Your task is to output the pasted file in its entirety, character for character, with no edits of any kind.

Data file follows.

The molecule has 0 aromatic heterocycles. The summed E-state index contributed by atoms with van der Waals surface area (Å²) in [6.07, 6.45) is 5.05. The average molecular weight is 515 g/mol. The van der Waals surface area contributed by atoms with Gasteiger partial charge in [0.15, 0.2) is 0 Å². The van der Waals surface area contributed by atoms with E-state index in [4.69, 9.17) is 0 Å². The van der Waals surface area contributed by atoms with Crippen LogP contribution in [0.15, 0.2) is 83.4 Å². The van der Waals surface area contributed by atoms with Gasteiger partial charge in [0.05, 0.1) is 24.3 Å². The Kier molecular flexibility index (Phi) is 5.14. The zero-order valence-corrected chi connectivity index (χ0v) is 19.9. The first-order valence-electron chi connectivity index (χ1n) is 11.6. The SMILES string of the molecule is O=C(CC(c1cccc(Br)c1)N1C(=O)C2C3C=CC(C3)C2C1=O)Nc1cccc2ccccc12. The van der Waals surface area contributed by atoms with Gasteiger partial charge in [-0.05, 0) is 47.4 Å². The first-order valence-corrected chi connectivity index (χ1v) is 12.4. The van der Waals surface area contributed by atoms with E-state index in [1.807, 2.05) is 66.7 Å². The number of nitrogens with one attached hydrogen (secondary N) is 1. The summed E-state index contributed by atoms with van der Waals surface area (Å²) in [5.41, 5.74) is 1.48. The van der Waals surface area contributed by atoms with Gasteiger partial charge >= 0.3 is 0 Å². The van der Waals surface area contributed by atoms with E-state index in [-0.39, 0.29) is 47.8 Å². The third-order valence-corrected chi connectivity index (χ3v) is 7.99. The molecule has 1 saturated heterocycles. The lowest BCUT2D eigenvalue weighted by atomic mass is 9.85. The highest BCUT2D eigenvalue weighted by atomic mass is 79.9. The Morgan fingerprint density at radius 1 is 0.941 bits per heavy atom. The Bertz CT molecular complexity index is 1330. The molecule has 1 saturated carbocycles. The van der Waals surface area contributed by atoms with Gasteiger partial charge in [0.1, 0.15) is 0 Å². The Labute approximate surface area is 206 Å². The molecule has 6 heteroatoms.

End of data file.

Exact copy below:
The molecule has 0 aromatic heterocycles. The summed E-state index contributed by atoms with van der Waals surface area (Å²) in [6.07, 6.45) is 5.05. The average molecular weight is 515 g/mol. The van der Waals surface area contributed by atoms with Gasteiger partial charge in [0.15, 0.2) is 0 Å². The van der Waals surface area contributed by atoms with E-state index in [4.69, 9.17) is 0 Å². The van der Waals surface area contributed by atoms with Crippen LogP contribution in [0.15, 0.2) is 83.4 Å². The van der Waals surface area contributed by atoms with Gasteiger partial charge in [0.05, 0.1) is 24.3 Å². The Kier molecular flexibility index (Phi) is 5.14. The zero-order valence-corrected chi connectivity index (χ0v) is 19.9. The first-order valence-electron chi connectivity index (χ1n) is 11.6. The SMILES string of the molecule is O=C(CC(c1cccc(Br)c1)N1C(=O)C2C3C=CC(C3)C2C1=O)Nc1cccc2ccccc12. The van der Waals surface area contributed by atoms with Gasteiger partial charge in [-0.05, 0) is 47.4 Å². The first-order valence-corrected chi connectivity index (χ1v) is 12.4. The van der Waals surface area contributed by atoms with E-state index in [1.807, 2.05) is 66.7 Å². The number of nitrogens with one attached hydrogen (secondary N) is 1. The summed E-state index contributed by atoms with van der Waals surface area (Å²) in [5.41, 5.74) is 1.48. The van der Waals surface area contributed by atoms with Gasteiger partial charge >= 0.3 is 0 Å². The van der Waals surface area contributed by atoms with E-state index in [-0.39, 0.29) is 47.8 Å². The third-order valence-corrected chi connectivity index (χ3v) is 7.99. The molecule has 1 saturated heterocycles. The lowest BCUT2D eigenvalue weighted by atomic mass is 9.85. The highest BCUT2D eigenvalue weighted by atomic mass is 79.9. The Morgan fingerprint density at radius 1 is 0.941 bits per heavy atom. The Bertz CT molecular complexity index is 1330. The molecule has 1 saturated carbocycles. The van der Waals surface area contributed by atoms with Gasteiger partial charge in [0.1, 0.15) is 0 Å². The Labute approximate surface area is 206 Å². The molecule has 6 heteroatoms.